Wednesday, December 11, 2013

Christmas Food

My camera has just died, right before Christmas. It became damaged in the last foodie photo shoot it will ever take. Yeah, I'm an extreme photographer--you know, the type that snaps a shot of the Christmas cake while I'm hanging off the ceiling. No really, it did stop functioning in my last photoshoot. Somehow it got jammed between the fly wire door  and the ledge between the door and the house while I was rearranging a plate of food, and BAM! the lens now does not open at all. Blasted wind.
I have been totally lost without my camera and it makes me realise how frequently I'm snapping things. Well--at least there's something my hubby can pop under the tree now, and I'm definitely in need of an upgrade anyhow. In fact, one of my readers has recently informed me that my camera just "isn't doing the job". Gee thanks for that feedback. Being camera-less however means a nasty halt to any new blog posts, which is never good news. But because I love you all, I've thrown together a collection of some of my previous Christmas recipes and favourite festive food to help deck your Christmas table, from spiced Spaculaas to chocolate dipped cherries to gingerbread and gold dust! Enjoy! I wish you all a very merry Christmas--may it be blessed and filled with good cheer, lots of wine and the best of food  xo


Friday, November 29, 2013

Pink Ombre Cake Tutorial

How do you make an ombre cake? It's actually very easy to make this pink ombre cake and you need no previous decorating skills. It looks impressive and is simple and easy. How do you do it? All you need is a significant quantity of butter cream icing, food colouring, a cake and a teaspoon.
It looks pretty and perfect for a shabby hightea or party, and I believe any girl would swoon over this. I've adapted it also to suit a little girl's birthday too, with fondant Peppa Pig and George jumping in muddy (chocolate) puddles. I do not have instructions on how to make a Peppa Pig cake on this page but it's very straight forward fondant modelling. You can really top this cake with anything, or simply leave the top plain. It's up to you. I hope you enjoy this delicious and exquisite looking cake as much as I did! 

Pink ombre cake with fondant flowers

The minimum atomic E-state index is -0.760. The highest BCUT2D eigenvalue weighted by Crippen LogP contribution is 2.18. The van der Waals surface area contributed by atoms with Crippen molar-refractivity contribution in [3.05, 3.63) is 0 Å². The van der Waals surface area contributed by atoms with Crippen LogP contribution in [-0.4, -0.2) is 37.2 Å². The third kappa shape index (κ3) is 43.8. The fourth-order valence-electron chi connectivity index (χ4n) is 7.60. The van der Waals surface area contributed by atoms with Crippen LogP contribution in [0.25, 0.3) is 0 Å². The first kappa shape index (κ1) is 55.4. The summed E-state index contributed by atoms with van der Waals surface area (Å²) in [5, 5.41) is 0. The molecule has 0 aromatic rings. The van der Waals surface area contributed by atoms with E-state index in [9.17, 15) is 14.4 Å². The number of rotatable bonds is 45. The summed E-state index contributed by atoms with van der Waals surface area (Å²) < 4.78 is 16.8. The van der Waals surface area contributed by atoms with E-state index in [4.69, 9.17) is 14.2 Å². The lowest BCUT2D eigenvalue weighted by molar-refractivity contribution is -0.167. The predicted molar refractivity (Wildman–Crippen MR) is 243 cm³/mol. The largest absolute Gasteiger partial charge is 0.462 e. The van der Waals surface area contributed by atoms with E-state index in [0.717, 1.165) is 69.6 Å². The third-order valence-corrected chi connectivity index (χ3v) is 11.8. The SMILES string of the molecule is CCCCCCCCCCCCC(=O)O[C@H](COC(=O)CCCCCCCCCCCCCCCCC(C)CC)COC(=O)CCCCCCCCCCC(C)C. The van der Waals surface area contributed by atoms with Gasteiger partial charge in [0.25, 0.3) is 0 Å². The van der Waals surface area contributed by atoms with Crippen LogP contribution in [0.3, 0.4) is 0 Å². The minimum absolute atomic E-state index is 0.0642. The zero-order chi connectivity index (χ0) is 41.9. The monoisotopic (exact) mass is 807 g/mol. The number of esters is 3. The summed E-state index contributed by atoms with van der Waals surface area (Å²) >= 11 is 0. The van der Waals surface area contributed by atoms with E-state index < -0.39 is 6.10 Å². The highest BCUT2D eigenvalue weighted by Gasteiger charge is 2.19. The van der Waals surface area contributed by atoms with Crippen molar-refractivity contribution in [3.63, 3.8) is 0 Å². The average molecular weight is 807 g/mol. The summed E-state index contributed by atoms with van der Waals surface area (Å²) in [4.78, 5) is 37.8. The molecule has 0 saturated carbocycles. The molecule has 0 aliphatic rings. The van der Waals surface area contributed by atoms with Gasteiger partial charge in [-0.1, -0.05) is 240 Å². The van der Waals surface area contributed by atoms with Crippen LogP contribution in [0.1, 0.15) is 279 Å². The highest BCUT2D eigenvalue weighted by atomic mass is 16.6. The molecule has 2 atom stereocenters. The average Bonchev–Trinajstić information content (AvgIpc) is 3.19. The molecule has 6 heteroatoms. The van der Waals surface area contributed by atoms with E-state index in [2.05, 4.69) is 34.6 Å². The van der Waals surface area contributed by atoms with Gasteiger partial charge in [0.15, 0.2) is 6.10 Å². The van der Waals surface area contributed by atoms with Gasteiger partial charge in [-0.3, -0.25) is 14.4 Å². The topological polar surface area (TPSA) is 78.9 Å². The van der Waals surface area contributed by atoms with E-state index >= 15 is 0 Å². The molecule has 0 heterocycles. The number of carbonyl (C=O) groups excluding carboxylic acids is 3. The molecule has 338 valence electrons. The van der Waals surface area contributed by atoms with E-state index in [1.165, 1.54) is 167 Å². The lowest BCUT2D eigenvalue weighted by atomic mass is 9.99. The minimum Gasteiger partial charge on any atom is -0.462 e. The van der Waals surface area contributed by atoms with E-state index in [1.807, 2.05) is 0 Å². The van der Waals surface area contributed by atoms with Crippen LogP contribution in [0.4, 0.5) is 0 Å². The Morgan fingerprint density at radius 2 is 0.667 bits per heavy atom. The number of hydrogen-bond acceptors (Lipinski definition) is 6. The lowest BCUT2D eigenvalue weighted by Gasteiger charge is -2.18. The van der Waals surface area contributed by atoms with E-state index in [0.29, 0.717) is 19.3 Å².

Pink ombre cake turned Peppa Pig and George style

HOW TO MAKE A PINK OMBRE CAKE (Adapted from How to Cook That)

2 precooked cakes of the same size (mine are about 18cm across each)
1 1/2 cups butter, room temperature
7  1/2 cups  icing sugar
4+ tablespoons of milk
rose pink food colouring

 To make the buttercream, beat the butter with the icing sugar and the 4 tablespoons of milk until smooth and light, adding extra milk if desired to reach a thick and smooth consistency.


1. Take your two cakes and spread butter cream icing between them, then join them together. Set them on a serving plate which will enable you to work close to the bottom of the cake (plates with sides will not work as well. A flat or convex plate works best.) Smooth the sides of the cake with a thin crumb coat of butter cream icing to smooth any imperfections and inconsistencies. Take the remaining icing and colour with a little food dye. This will the the lightest coloured coat.

 2. Place a few heaped tablespoons of the icing in a piping bag fitted with a large round open nozzle. A zip lock bag with the corner cut is also a quick and easy option for a piping bag if you don't have one or the round nozzle. Starting at the very top edge of the cake, begin to pipe a row of 10c sized blops of icing, ensuring the side of each blop touches the side of the one next to it. Continue around the whole diameter. Using the back of a teaspoon, smooth each blop downwards. It may help if you dip the spoon into warm water between each smear to get a smoother finish.